We entered the studio by an unmarked door on Moi Avenue. There was not a single light on the three flights of stairs leading up the recording area, but we did meet a couple of voices in the dark checking that we were friends. When we arrived at the top of this Jacob’s ladder we were greeted by a highly industrious atmosphere. Signs on the walls discouraged idleness and there was a palpable sense of concentration amongst the Ukoo Flani family. Thats not to say they weren’t having a laugh; there was some powerful liquor doing the rounds, but everyone had written out their own lyrics and were wondering back and forth rapping quietly to themselves.
I popped my head into the small recording booth and then continued up to the rooftop. Here, more members were quietly pacing around, rapping their new rhymes to themselves. The recently full moon was now waning but still cast an ethereal glow over downtown Mombasa. I chatted a bit with Vincenzo and Sylvia from Cultural Video Foundation and we speculated about the nature of the public space discourse and how it generally seems to stay within ‘academic’ circles. Nevertheless it is obviously an issue which affects all of us.
As Vincenzo said the other day, if you never inhabit a public space with people who are from a different socio-economic background from you then they will forever remain a symbol, and never become an individual. So if rich and poor never actually come into direct contact with one another, as you might speculate is the case in a city like Nairobi, a city of automobiles forever ferrying human cargo through the city space, then that has a potentially huge impact on the cohesion of that society…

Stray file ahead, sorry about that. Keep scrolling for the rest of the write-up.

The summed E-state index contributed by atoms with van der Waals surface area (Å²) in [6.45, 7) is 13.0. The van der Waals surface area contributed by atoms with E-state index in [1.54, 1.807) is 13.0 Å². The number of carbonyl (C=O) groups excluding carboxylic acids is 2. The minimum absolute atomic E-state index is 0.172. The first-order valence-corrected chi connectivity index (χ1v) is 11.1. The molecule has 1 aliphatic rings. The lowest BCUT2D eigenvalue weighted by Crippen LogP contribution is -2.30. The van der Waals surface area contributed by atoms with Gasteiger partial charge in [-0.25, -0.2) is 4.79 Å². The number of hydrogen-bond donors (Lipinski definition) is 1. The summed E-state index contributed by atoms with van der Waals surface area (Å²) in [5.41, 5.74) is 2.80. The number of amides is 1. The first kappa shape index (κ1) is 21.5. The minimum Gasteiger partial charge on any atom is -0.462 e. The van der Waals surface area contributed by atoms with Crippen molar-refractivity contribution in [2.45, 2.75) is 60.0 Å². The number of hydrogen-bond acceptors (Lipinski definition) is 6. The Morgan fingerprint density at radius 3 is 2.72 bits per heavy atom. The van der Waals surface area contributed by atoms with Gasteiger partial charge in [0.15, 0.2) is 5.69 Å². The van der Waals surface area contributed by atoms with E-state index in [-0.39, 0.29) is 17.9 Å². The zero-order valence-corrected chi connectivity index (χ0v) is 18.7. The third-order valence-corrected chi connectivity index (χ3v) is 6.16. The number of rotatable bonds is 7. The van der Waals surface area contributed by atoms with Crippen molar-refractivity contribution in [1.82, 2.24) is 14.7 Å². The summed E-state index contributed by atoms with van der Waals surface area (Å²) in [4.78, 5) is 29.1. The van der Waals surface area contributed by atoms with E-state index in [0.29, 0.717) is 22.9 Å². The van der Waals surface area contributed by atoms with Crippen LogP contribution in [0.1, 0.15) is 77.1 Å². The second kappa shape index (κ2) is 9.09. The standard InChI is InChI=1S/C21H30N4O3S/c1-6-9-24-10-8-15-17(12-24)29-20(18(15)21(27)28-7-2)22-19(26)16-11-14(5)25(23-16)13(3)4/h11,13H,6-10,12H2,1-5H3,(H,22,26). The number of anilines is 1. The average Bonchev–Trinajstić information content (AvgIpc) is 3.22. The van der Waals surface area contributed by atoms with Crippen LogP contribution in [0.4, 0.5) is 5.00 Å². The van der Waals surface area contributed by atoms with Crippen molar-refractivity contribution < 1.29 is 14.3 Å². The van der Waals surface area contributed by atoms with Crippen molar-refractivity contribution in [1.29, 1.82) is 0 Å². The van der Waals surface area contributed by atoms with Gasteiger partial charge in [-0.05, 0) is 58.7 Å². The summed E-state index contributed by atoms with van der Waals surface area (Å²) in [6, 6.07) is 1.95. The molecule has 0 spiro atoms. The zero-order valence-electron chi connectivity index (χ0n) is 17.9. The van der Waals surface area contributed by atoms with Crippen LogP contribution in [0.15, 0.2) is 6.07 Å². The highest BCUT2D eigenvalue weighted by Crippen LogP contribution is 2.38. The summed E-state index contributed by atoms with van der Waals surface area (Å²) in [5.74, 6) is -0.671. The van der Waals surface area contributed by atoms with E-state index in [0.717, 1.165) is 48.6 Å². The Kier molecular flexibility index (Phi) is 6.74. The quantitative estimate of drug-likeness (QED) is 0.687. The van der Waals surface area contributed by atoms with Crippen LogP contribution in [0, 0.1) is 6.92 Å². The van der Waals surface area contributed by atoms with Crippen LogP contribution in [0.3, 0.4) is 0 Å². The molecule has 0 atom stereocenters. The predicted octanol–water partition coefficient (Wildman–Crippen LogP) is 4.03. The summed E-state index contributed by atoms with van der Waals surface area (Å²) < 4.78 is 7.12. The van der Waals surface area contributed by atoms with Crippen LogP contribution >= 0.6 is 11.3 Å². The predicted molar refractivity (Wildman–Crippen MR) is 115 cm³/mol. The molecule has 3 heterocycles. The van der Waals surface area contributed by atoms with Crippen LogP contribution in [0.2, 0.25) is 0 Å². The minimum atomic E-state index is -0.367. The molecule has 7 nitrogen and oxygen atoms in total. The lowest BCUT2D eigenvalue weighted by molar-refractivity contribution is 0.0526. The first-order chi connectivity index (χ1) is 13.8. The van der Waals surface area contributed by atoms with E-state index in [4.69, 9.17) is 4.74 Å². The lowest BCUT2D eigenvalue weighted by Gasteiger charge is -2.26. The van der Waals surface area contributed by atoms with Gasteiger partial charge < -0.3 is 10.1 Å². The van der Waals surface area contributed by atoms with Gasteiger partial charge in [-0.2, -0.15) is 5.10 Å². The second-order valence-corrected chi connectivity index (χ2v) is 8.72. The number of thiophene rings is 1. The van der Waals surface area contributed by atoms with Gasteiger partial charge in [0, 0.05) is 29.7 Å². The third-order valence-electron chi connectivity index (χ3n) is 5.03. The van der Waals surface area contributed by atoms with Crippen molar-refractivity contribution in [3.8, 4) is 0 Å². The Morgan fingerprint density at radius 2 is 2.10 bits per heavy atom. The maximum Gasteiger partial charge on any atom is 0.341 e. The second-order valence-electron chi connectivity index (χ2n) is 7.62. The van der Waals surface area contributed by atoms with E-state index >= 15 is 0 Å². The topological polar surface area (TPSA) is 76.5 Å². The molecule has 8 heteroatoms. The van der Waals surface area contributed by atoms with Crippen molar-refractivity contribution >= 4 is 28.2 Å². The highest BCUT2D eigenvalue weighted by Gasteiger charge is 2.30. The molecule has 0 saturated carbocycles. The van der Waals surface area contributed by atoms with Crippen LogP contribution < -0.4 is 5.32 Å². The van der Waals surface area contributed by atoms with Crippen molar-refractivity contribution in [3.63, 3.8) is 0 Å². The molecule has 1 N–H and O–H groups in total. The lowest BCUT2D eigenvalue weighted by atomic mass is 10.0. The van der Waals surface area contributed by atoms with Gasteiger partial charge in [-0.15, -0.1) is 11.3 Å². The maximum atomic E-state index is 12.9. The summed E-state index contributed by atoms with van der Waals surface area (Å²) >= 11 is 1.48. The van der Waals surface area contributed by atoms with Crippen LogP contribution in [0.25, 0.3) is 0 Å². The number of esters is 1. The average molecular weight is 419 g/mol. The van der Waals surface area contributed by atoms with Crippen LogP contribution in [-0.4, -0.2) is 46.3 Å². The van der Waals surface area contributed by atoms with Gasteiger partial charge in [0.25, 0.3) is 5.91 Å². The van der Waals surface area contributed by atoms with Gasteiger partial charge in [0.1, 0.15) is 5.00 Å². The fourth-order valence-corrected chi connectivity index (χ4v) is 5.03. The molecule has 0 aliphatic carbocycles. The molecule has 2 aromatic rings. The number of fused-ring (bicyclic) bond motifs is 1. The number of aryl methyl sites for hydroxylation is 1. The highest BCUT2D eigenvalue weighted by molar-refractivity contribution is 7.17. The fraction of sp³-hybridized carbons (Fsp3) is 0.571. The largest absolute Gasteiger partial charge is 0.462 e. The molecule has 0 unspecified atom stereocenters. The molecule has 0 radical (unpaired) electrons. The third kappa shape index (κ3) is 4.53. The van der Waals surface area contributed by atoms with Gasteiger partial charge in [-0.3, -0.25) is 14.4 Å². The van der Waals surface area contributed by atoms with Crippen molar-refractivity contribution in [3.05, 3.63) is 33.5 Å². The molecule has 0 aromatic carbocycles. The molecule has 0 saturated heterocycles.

Anyway, I’m digressing a bit, as what I wanted to say was that here, in Mombasa in a small studio on a Friday night, non-academics (Ukoo Flani) were writing lyrics about what public space means to them. It seemed really significant to have this input from normal people talking about everyday experience rather than from academics. We will post the lyrics as soon as we can.
What was intended as a short visit ended up as a bit of an all-nighter. Even ‘tho Ukoo Flani are efficient with the studio time, song production still takes a while. Each member is recorded separately and then the producer assembles them all in a master track. It was a real education watching the song build layer by layer as each Ukoo Flani member added their personal touch. By 5 in the morning we were done, and after the only taxi journey I’ve had in Kenya where the driver is actually getting high whilst we were driving, we got home and I crashed into bed. More soon.
The eventful early months this year, got me thinking a lot about the history and state of the Kenyan nation. In moments of cynicism, and they have been a dime a dozen, I have even argued that a nation called Kenya has existed only in name and never in the shared ideals of its people. At one point, in my weekly online column at KenyaImagine, I wrote:
“Let there be Kenya,” said Queen Victoria. And there was Kenya.